SHA stands for Signature Hashing Algorithm. It’s a mathematical hash that proves the authenticity of the certificate. SHA-1 is an older version of the algorithm that is no longer seen as secure by industry experts and major browsers and is not allowed to be used during the generation process any longer by the industry. SHA-2 is the latest version that is widely accepted and viewed as secure by all major browsers and industry experts. The hashing algorithm of your CSR has no relevance to what hashing algorithm is used on the certificate.
These key lengths refer to the strength of the private key. You can think of it as the size of the cypher being used to encode your messages. Obviously, 2048-bit private keys are exponentially more secure than 1024-bit ones and are the new standard across the industry and are required during the generation process.
256-bit encryption is a server configuration. This has nothing to do with the certificate itself, it is based on your server configuration. To learn this, you should seek information provided by your webhosting platform or operating system. They will inform you how to set this encryption strength up.
Wildcard SSL certificates can cover one main domain (www.domain.com) and an unlimited amount of subdomains (mail.domain.com, login.domain.com, test.domain.com, etc.). Multi-domain (SAN) SSL certificates can cover multiple domains on just one certificate. For example, Symantec and Thawte multi-domain certificates can cover up to 250 domains. GeoTrust multi-domain certificates can cover anywhere from 25 to 250 domains, depending on the type of certificate you order.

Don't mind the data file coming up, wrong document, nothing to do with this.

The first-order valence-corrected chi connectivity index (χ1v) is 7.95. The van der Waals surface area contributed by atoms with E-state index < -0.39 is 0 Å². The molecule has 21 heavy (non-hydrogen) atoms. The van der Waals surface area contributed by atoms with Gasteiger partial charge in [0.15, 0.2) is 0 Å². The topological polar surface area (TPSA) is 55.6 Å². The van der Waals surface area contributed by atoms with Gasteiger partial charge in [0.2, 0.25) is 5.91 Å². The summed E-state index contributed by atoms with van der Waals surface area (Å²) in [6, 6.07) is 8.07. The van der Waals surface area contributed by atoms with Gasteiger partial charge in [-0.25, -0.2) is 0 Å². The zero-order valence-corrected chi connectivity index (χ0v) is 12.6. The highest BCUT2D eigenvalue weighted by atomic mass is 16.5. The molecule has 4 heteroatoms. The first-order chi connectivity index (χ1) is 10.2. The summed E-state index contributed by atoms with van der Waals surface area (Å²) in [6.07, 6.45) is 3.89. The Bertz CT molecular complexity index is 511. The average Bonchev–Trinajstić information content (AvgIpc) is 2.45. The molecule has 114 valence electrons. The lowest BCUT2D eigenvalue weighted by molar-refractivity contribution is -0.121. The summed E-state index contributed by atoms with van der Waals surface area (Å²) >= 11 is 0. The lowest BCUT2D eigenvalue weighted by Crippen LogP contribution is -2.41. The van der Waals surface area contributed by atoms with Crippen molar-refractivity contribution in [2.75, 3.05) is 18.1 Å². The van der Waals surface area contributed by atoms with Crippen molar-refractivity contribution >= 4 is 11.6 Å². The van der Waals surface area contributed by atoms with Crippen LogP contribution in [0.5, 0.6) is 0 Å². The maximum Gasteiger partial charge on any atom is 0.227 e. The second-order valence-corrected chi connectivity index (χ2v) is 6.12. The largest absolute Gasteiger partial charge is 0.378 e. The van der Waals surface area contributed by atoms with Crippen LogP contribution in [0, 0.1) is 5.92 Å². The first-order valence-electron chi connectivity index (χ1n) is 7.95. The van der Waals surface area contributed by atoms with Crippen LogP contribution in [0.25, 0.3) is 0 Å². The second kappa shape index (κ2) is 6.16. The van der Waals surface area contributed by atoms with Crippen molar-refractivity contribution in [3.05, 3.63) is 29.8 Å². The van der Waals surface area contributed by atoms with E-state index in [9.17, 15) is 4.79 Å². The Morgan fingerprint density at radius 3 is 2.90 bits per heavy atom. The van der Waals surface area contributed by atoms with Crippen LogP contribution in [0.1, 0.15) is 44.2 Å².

Multi-domain or SAN (Secure Alternate Name) SSL certificates can cover multiple domain names on just one certificate. For example, Symantec and Thawte multi-domain certificates can cover up to 250 domains. GeoTrust multi-domain certificates can cover anywhere from 25 to 250 domains, depending on the type of certificate you order.
Wildcard SSL certificates can cover one main domain name (www.domain.com) and an unlimited amount of subdomains (mail.domain.com, login.domain.com, test.domain.com, etc.).
GeoTrust and RapidSSL both offer coverage for www and non-www. As long as the certificate is generated with www as the common name, the non-www version will automatically be covered. This is not the case, however, for Symantec and Thawte certificates. You will to purchase separate certificates to cover both the www and non-www common name for either of those brands. Comodo certificates also automatically cover www and non-www.
The main criteria for qualifier for an EV certificate would be that your business is an official company registered with a government authority. Also, if you’re a Sole Proprietor or a Partnership registered in the U.K., you cannot qualify for any EV SSL certificate.
The only way to get the green address bar on your website is with an Extended Validation (EV) certificate. These are the only type of SSL certificate that come with the green address bar.
EV stands for Extended Validation and is the most premium type of SSL certificate available. These certificates are identified on websites mainly by the green address bar, the most universally recognized symbol of trust on the web. EV certificates are becoming more and more commonplace in the industry, especially amongst ecommerce sites, as they are used by some of the most trusted sites in the world like Bank of America, Twitter, Paypal, and more. These certificates require that a company complete a thorough vetting process before being issued.